But he had the look of some wild Teutonic forest swine, a monster out of the Maurice Sendak Wild Things gallery, with his oversized head and that unfortunate six-day scruff of beard bristling over his hoggish jowls. He was a physical specimen of a villain that only his pet director, Quentin Tarantino, might have dreamed up. In body, he was the very essence of a slob. With all that money, you’d think he could have engaged the services of a personal trainer, a cosmetician, perhaps even a plastic surgeon to buff off the rough edges. But, perhaps, unlike everybody else in show business, he was comfortable being himself.

His antics were legend well before the recent official documentation of his evil deeds in The New York Times. It’s something of a wonder and a mystery that, over the years, more manufactured goddesses didn’t run shrieking from his clutches, or lodge a complaint with the proper authorities — but such were the blandishments of stardom, I guess, that they didn’t dare. You’d think a certain code would have been shared generously among the ladies around their pantheon: don’t ever let yourself be alone in a room, or even an elevator, with Harvey. If there was such a meme, it didn’t stick.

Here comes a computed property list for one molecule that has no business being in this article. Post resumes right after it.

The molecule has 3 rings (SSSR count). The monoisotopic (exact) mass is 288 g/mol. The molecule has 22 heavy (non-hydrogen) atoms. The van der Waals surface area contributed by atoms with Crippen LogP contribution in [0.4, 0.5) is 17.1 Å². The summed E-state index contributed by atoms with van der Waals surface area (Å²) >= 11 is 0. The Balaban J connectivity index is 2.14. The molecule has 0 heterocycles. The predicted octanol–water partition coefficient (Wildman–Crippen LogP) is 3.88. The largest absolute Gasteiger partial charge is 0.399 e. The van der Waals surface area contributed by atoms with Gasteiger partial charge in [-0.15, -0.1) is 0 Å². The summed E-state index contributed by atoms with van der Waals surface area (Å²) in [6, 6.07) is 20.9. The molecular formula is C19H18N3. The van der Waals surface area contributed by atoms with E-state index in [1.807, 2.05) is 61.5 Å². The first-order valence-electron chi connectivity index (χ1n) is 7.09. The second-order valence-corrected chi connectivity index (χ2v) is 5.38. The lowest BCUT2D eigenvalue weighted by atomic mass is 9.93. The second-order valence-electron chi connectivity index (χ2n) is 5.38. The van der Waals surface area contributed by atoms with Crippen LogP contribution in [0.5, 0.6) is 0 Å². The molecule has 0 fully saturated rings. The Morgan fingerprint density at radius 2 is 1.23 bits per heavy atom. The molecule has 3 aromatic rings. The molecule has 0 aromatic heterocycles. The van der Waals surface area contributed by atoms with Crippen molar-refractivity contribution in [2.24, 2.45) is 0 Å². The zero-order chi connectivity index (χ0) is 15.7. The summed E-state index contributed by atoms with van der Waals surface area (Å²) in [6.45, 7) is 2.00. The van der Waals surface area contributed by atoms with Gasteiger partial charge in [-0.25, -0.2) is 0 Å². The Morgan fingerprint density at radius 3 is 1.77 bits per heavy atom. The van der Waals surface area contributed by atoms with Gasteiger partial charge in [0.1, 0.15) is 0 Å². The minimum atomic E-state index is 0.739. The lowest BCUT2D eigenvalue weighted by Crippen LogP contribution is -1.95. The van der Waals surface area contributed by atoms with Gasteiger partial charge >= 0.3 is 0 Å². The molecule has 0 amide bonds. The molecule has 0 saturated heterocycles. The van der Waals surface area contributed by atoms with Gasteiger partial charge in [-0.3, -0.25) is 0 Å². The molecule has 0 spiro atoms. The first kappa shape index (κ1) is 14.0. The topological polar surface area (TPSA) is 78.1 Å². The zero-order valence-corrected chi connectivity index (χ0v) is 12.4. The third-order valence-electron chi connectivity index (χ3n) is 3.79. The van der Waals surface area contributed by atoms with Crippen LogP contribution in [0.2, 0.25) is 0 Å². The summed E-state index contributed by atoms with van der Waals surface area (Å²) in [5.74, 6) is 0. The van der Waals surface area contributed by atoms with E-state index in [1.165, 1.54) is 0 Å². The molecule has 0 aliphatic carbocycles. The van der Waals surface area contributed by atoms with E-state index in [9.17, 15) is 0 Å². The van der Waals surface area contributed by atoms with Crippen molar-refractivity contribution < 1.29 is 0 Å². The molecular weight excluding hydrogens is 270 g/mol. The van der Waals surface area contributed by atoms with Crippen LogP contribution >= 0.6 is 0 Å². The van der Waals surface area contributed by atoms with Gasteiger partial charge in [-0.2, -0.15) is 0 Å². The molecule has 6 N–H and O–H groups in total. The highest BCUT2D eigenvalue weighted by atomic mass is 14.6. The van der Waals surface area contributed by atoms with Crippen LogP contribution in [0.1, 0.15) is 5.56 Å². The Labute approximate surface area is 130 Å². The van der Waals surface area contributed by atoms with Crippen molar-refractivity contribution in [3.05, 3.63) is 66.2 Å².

Paradoxically, this repulsive character, with his outrageously brutish temper to go along with his boorish approach to seduction, produced many of the truly excellent movies of the last quarter century: The English Patient, Shakespeare in Love, Pulp Fiction, Il Postino, Flirting With Disaster, Emma, Good Will Hunting, The Cider House Rules, Chocolat, Confessions of a Dangerous Mind, Chicago, Cold Mountain, Bad Santa, The King’s Speech, The Artist, The Human Stain, Silver Linings Playbook, Finding Neverland, Fruitvale Station, August: Osage County, The Fighter, Lion, and some not yet released. Many of these won awards, including Best Picture, from the film academy that tossed him under the bus last week.

Harvey’s story is an old one: hubris. He was too intoxicated with his own role as goddess-maker to recognize the dangers of fooling around in his own workshop. Especially in these times of all-out gender warfare. The other gnomes, elves, manufactured gods and goddesses in the Hollywood workshop only piled onto him when they thought it was safe (for their careers) to do so, so shame on them and boo-hoo. They’re as gutless as the grifters in congress.

But remember, there’s nothing that Hollywood, and perhaps America itself (if that entity still exists as a stock character), loves better than a redemption tale and a comeback. Harvey might do some jail time. When he comes out, I doubt it will be as a born-again evangelical pastor. But, heck, these days you can make movies on your phone. Don’t be surprised if the old reprobate turns up again in show biz, like the demonic “Michael Myers” in that sturdy old chestnut Halloween.